Steve Melito: So I asked that question because obviously, and it’s no secret that many manufacturers are having a challenge finding workforce talent and veterans are obviously a great pool of talent. How do you find the labor force that you need here at F. X. Matt?
Dan Voce: One of the great things about the F. X. Matt Brewery is our workforce. So our workforce has been generational not only from an ownership perspective, but the workforce in itself. So we’ve been extraordinarily fortunate with the team here. The people here make all the difference. We’re very fortunate to have our staff that we have here and as we grow and as we continue to adapt and change, I will say that we’re no different than any other manufacturer. We’ve had the same challenges of finding different talent and different people to join the team as technology has improved or changed. We work a lot with different organizations to help fulfill those voids in that employment gap. But we are, I will say first and foremost, the team we have here is absolutely outstanding.
Steve Melito: So is it easier to get younger people to come and work here because the end product is cool compared to a widget or something they don’t understand?
Dan Voce: Yeah, I think there’s a fallacy when you join, when you first come on and you hear, Hey, I’m going to go work for a brewery. And that’s got a lot of excitement and novelty to it. What we try to be very upfront and candid with the people coming in though it’s still a manufacturing environment. So our end product can be a lot more fun. I mean at the end of the day we are making beer or soft drinks or ciders or whatever category beverage that we’re making. So the end product is fun, but the demands of the process don’t change. Whether it’s a widget or whether it’s beer, there’s still some things that you have to do that aren’t always great, but at the end of the day, we get to come here and enjoy the fruits of our labor in the tavern. So that’s always a fun opportunity.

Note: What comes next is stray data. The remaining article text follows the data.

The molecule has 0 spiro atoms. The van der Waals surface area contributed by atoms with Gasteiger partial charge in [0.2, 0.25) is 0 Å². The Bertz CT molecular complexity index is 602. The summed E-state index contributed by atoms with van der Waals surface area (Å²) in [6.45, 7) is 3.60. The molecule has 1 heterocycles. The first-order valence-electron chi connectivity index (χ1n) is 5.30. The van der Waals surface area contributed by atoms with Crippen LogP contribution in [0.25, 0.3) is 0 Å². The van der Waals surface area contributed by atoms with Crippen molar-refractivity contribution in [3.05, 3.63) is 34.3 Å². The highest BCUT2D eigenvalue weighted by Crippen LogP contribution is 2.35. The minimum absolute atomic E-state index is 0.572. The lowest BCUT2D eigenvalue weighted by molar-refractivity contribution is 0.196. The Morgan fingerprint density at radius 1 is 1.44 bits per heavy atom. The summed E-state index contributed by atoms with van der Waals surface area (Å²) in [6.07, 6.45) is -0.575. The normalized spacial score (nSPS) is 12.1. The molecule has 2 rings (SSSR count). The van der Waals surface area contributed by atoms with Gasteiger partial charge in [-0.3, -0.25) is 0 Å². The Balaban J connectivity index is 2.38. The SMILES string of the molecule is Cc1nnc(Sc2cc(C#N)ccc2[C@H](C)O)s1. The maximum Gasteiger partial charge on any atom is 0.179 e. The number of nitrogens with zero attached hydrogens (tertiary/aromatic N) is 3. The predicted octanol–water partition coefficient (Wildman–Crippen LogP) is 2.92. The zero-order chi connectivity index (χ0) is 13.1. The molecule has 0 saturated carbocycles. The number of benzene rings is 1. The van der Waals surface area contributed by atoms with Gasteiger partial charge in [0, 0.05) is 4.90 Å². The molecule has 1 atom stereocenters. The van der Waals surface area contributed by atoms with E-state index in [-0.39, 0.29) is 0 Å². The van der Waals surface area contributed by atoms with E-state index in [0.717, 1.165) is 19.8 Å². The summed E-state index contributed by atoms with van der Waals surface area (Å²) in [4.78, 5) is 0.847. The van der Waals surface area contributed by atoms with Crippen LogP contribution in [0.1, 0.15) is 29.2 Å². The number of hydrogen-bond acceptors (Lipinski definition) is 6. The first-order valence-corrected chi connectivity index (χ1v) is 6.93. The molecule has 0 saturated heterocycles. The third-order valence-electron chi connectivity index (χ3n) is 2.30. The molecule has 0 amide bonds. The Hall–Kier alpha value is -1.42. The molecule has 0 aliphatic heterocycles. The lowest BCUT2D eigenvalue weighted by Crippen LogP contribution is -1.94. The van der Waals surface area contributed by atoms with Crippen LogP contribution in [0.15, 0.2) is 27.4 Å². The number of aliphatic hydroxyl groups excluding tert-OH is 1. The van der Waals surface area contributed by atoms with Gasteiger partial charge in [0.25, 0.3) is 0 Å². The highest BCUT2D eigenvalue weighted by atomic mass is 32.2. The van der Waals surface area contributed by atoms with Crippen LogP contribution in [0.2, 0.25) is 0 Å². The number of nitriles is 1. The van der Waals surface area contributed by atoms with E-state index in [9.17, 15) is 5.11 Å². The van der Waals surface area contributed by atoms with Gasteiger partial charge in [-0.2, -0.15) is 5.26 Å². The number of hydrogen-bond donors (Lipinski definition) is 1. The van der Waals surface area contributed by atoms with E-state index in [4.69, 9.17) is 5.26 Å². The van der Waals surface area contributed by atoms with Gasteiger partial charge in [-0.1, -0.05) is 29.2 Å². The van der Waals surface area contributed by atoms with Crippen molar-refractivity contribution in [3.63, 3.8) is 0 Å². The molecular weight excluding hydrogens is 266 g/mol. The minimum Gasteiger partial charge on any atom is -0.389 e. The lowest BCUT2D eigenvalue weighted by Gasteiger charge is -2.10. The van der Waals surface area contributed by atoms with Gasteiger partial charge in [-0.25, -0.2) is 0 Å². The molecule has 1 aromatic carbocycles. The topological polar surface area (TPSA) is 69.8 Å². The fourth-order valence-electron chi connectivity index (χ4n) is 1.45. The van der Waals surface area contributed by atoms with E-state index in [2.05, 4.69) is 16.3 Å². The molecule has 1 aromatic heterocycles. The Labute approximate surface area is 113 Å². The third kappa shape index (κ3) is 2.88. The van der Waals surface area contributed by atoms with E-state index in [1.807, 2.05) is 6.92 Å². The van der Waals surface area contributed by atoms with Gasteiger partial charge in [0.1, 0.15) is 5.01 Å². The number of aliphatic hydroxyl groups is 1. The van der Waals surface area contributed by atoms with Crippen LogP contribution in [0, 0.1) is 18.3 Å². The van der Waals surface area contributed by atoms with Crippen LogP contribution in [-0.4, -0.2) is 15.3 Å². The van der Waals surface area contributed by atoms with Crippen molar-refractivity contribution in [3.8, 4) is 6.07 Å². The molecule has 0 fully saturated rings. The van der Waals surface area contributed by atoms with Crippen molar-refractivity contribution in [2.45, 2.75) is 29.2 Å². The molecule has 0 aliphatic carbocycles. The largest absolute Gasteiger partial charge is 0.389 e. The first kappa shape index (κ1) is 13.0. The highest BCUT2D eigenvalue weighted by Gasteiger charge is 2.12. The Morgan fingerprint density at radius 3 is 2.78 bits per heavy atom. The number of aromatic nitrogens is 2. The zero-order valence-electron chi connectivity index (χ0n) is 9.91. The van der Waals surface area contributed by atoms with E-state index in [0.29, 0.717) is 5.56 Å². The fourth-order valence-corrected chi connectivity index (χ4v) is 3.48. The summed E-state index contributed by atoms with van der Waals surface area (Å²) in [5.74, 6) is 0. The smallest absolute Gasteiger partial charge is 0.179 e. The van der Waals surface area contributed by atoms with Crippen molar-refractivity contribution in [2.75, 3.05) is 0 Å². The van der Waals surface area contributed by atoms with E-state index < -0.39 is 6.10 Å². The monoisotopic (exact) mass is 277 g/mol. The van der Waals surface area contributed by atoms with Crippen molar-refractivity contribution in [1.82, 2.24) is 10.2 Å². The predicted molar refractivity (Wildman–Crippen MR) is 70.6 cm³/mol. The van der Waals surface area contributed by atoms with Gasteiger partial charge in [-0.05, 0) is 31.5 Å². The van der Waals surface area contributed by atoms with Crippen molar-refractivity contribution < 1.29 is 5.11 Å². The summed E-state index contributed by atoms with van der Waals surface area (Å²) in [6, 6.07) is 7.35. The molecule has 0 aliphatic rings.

Steve Melito: Absolutely. It’s a wonderful end product, end result. So it is a manufacturing operation and with manufacturing things need to be repeatable and they need to be done reliably. And so that brings me to asking about automation and things that you’re doing to automate operations.
Dan Voce: We have recently pseudo completed phase one of a multi- phase expansion project. So if you look around and outside you’ll see some new structures and new facilities out there. We’ve continued to grow. My family continues to reinvest into the operation and organizations. We’ve recently added on a brewhouse expansion, which is going to do great things for us for the next generation as well. So I would say we are a very unique cross breed of older technology and state- of- the- art technology. So we have everything from 1940s technology and electrical control and mechanical action controlled type opportunities to MES and SCADA type manufacturing systems that capture data that we can use to evaluate and drive decisions for the process. So I would say we’re a very unique mix of both old and new technology.
Steve Melito: So that brings me to say mechatronics, and even more to the point, partners that you work with. Are there resources in the Mohawk Valley that have helped you?
Dan Voce: I think we are very fortunate in the Mohawk Valley to have different agencies, whether it’s the Edge or Advanced Institute for Manufacturing programs. These are all great organizations and resources, whether it be Workforce Development board, we partner and work with all sorts of different organizations. We’ve had a very good success of working with different organizations here and the mechatronics program is a little bit near and dear to my heart. So myself and Jim Kuhr, our director of operations, were very involved in the implementation of the mechatronics program, worked with Franca and the team over at MVCC and Corey to get the conceptual idea going and off the ground. And we worked with a lot of selection of equipment over there and MVCC has really taken the ball and continued to grow that program into something that was beyond what I thought it would be. So it’s pretty exciting.
Steve Melito: It sounds like MVCC and AIM, which is your local MEP center, work together very closely, very important. That’s where the MEP center is located. It seems to have worked out pretty well for F. X. Matt.
Dan Voce: Yeah, like I said, it’s been a great partnership and I don’t see any signs of that slowing down. There’s continued opportunities as we grow. They will continue to be a very vital part of our success and continued whether it be workforce training, workforce selection and development. So that’s been a good relationship that we continue to look forward to.
Steve Melito: Have you ever worked with the New York State Pollution Prevention Institute at all?
Dan Voce: We have in 2014, 2012 to 2014, as we onboarded our anaerobic digester building, we have worked with different organizations from environmental to the New York State groups. It’s been an open door for us. We’ve done a lot of work with different organizations from recycling and environmental controls.